Posted by
16724 posts

We find it easier to eat healthy meals in Italy than many other countries. Breakfast is the toughest---small hotels may have a simple buffet with just croissants, rolls, etc. and jam and butter. That is what the Italians eat for breakfast. I look for granola or muesli and yogurt. If there none, I buy my own.

For lunch, we usually skip a restaurant meal to save time and money. My husband picks up a small sandwich from a bar, and I make do with nuts or cheese and fruit from the grocery ( no bread for me as I eat gluten-free). Then there is the 4 pm gelato stop. . . . One scoop each, chocolate for him and coconut for me.

For dinner we like to eat well at a nice place, but only have two courses each, plus a bottle of wine ( to share---not a bottle each!!!) I order a vegetable-based antipasto followed by fish from the "secondi" selections; he gets a protein antipasto followed by a pasta dish from the "primi.". Often we will split a vegetable side from the "contorni" selections. No dessert. This works for us but I always come home a few pounds lighter after each trip.

If you are concerned about fiber you might bring along a few fiber-rich energy bars just in case.

Posted by
2768 posts

Yes, you should be fine. Most hotel breakfasts have fresh fruit as well as the usual pastries. Also, remember you can always stop in a grocery or a market (like a farmers market) for in season fruits or veggies. I do this occasionally - make a light lunch from fruit, vegetables, and a small bit of cheese or bread from a market. It's a good reset for if I get carried away and order unhealthy meals too often. Restaurants usually have light choices as well, but sometimes I go for the heavy options more than necessary!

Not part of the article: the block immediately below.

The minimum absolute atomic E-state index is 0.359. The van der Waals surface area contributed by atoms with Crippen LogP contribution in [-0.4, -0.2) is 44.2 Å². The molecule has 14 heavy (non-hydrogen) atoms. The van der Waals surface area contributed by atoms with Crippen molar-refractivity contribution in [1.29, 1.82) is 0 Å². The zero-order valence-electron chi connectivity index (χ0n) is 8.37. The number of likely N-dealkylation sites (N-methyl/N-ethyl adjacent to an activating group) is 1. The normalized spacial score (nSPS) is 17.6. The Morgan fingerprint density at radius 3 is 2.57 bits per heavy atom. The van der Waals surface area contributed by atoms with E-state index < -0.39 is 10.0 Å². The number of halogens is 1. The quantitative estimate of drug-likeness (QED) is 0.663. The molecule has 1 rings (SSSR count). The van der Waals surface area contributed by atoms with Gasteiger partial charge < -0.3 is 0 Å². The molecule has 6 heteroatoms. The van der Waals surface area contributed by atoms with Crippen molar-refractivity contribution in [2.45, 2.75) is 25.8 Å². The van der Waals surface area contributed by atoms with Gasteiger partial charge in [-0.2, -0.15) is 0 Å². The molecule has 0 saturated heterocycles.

Posted by
14166 posts

You may be surprised at how "light" you can eat. I am vegan and find plenty to eat. I will say that last year I ate so much zucchini and eggplant on my Fall trip I still can hardly stomach them! If the pasta was made without egg, I would often order it along with a side of roasted veggies to put over it for dinner. Often a huge salad or excellent soup for lunch. I don't remember if you are going to be in Tuscany, but I got the best Farro and bean soups there. Really amazing. If you feel like things are not "moving thru" like you need them to, lol, get some of the bean-based dishes/soups. So delicious. (Now I am in the mood for Farro and Bean soup!)

I agree with having gelato (or in my case, sorbet) in the afternoon! Do try some of the fall flavors of sorbet. The pear and green apple flavors were unbelievable. I was going to try fig in one place but the guy ran out...had no more figs on the tree in his yard so that flavor was done.

Posted by
7400 posts